Unilever – should I stay or should I go?
In 2017, the multinational food and personal goods company Unilever had an unwelcome and unsolicited takeover approach from the US listed company Kraft Heinz, controlled by private equity group 3G Capital and Warren Buffet’s company Berkshire Hathaway. However, this approach did not result in any formal offer being made due to Warren Buffett’s dislike of hostile acquisitions. Subsequently, the Unilever Board decided to review its ‘dual listed’ structure as Unilever presently has one management team but two companies, with headquarters in both Rotterdam and London and two separately listed entities, a UK plc and a Dutch NV.
In March, Unilever announced that it had selected the Netherlands over the UK as its single legal base, saying that its choice reflected the fact that the Dutch NV represents 55% of the group’s overall share capital and that the shares listed in the Netherlands are more liquid. Unilever also argued that it needed the greater flexibility that moving to one share class would bring, making it easier to issue shares, make large acquisitions and demerge businesses. In June, Unilever confirmed that this decision meant that it was unlikely to stay within the FTSE 100 index following this move. However, some of the largest institutional shareholders have publicly said they are unhappy about Unilever’s likely exclusion from the FTSE 100 index, urging Unilever to reconsider its plans.
In July, Unilever confirmed that shareholders will be asked to vote on the move in meetings to be held on 25 and 26 October. It requires 75% of UK shareholders and 50% of NV shareholders to vote in favour of simplification for the measure to be adopted.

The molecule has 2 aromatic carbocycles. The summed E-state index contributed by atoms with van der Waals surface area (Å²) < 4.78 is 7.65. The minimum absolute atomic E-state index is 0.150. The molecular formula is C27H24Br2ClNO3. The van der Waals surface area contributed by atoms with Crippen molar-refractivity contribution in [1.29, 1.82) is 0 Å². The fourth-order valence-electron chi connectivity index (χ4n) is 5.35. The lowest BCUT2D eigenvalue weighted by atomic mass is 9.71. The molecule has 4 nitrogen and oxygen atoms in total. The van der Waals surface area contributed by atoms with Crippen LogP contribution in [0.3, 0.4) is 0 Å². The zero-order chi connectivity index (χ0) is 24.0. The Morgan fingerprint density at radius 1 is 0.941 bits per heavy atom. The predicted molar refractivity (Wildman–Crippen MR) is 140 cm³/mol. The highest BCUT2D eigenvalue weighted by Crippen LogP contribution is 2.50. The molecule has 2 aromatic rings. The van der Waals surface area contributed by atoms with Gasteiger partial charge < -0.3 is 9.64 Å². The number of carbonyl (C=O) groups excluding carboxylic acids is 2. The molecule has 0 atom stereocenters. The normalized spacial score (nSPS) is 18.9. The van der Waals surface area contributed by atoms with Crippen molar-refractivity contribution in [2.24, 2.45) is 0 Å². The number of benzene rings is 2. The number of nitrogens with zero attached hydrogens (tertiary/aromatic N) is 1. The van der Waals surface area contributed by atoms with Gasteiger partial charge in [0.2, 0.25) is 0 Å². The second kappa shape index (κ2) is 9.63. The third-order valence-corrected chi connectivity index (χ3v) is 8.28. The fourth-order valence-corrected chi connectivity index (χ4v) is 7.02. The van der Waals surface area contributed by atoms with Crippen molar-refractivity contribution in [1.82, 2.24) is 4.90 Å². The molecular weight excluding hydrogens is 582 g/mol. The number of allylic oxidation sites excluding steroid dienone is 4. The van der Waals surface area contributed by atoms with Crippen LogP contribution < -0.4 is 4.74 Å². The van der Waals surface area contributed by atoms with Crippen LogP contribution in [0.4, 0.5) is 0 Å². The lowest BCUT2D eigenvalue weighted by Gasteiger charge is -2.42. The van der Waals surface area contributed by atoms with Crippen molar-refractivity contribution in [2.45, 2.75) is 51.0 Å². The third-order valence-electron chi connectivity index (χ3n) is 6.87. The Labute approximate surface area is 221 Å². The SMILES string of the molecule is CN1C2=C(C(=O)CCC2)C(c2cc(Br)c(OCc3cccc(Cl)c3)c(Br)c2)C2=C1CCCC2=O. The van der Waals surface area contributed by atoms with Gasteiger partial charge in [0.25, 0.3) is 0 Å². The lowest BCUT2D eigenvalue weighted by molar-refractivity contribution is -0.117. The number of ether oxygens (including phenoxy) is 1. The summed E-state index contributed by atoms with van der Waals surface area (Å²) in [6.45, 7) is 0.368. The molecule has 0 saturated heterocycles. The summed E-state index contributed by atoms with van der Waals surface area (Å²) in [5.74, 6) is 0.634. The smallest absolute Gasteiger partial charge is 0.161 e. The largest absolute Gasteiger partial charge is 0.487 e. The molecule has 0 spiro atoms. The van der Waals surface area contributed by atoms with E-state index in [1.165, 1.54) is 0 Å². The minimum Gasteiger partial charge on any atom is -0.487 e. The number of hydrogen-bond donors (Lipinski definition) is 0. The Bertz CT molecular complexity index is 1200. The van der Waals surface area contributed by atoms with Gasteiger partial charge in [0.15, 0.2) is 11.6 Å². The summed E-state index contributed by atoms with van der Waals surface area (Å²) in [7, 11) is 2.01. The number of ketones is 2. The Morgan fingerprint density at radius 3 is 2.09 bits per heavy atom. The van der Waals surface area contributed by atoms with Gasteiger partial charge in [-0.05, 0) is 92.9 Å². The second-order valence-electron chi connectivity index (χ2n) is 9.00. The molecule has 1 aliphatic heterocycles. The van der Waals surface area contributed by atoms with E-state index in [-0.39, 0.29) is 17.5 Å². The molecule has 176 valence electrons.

Given that Unilever is a global company with a proven track record of growth, we have no strong objections to choosing one location over another so long as clients can continue to own the shares and to trade them easily on a well-recognised stock exchange. We believe that management should be trusted to have explored all angles surrounding the decision and will have opted for the best outcome for all shareholders. Hence, in line with Speirs & Jeffrey’s usual approach, we will not be seeking to vote clients’ shares as we believe there is no compelling reason for us to vote either for or against this move. However, if you take a different stance and wish us to vote on your behalf, then please contact your relevant investment manager to discuss further.
14 September 2018